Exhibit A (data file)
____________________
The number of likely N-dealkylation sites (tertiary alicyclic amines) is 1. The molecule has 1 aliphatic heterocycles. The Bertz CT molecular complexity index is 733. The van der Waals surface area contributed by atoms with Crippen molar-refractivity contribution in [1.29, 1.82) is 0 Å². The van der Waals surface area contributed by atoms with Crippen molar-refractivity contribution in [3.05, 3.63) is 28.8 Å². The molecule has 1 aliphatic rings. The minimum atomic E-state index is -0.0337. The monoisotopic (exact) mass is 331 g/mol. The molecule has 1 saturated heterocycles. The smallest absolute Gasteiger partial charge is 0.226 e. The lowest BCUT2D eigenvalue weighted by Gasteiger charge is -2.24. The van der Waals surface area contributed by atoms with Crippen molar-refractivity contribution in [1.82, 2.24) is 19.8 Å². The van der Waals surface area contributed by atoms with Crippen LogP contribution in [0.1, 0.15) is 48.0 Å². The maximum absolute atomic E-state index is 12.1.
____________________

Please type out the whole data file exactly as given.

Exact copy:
The number of likely N-dealkylation sites (tertiary alicyclic amines) is 1. The molecule has 1 aliphatic heterocycles. The Bertz CT molecular complexity index is 733. The van der Waals surface area contributed by atoms with Crippen molar-refractivity contribution in [1.29, 1.82) is 0 Å². The van der Waals surface area contributed by atoms with Crippen molar-refractivity contribution in [3.05, 3.63) is 28.8 Å². The molecule has 1 aliphatic rings. The minimum atomic E-state index is -0.0337. The monoisotopic (exact) mass is 331 g/mol. The molecule has 1 saturated heterocycles. The smallest absolute Gasteiger partial charge is 0.226 e. The lowest BCUT2D eigenvalue weighted by Gasteiger charge is -2.24. The van der Waals surface area contributed by atoms with Crippen molar-refractivity contribution in [1.82, 2.24) is 19.8 Å². The van der Waals surface area contributed by atoms with Crippen LogP contribution in [0.1, 0.15) is 48.0 Å². The maximum absolute atomic E-state index is 12.1.